- Democrats and Republicans have been arguing about how large companies will spend gains from the GOP tax law’s huge corporate tax cut.
- In the first quarter, spending by S&P 500 companies supported both parties’ arguments.
- Share buybacks hit the highest level in a single quarter, supporting the Democratic argument that the money will go to shareholders and not workers.
- Capital expenditures also surged to the highest level for any first quarter on record, supporting the GOP’s argument that the law will boost economic growth.
The biggest companies in the US made a killing in the first quarter of 2018, largely in part to the new GOP tax law. The windfall also helps bolster both Democratic and Republican arguments for and against the massive rewrite of the tax code.
Earnings for S&P 500 corporations surged 23.3% in the first quater, the largest increase in growth since the fourth quarter of 2010.
Spending by these firms also surged in the first quarter. Where those increased expenditures went will weigh heavily into the fight over the law.
Buybacks, the practice of a company buying their own stock to lift the value of the investors’ shares, jumped to a record $US178 billion for the quarter – beating the previous record of $US172 billion from 2007.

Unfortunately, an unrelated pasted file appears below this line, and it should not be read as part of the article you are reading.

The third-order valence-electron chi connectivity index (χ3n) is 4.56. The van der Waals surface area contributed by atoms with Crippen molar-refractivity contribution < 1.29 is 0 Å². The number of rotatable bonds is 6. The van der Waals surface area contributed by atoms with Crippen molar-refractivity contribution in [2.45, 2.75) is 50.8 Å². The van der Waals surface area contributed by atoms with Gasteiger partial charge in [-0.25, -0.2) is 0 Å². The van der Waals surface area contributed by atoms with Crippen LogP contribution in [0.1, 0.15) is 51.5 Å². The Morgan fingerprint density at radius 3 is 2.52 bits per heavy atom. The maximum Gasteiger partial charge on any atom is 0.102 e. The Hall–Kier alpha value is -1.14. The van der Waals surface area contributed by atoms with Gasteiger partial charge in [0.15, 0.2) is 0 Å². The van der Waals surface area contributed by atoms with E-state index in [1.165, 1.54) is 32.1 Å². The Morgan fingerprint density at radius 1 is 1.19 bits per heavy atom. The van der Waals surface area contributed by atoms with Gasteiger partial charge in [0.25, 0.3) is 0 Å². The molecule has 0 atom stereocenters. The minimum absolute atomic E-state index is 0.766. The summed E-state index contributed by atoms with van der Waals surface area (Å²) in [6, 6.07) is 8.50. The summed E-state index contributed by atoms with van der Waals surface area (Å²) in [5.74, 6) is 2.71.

Democrats have argued since the law’s inception that the massive corporate tax cut will benefit shareholders rather than average workers.
Their argument has been supported by an increase in S&P 500 firms’ dividend payments. The total amount these companies are projected to spend on buybacks and dividends is on pace to top $US1 trillion in 2018, another record high.
Republicans also received some data points to support their messaging: Namely, spending by S&P 500 firms on capital expenditures (capex) – investments in the company like new equipment – surged 21% in the first quarter to $US159 billion. That is a record amount for a first quarter.
Republicans argue that capex spending will grow the economy and benefit workers, saying increases in business capacity will require more workers, increase hiring, and eventually raise wages. However, wage increases have so far not materialised.
So far Americans aren’t huge fans of the tax law, and polls show they generally believe the benefits are going to wealthier Americans. Republicans are hoping to convince more Americans that the tax law is benefitting them, which in turn would boost their electoral chances in a fraught 2018 midterm election landscape.
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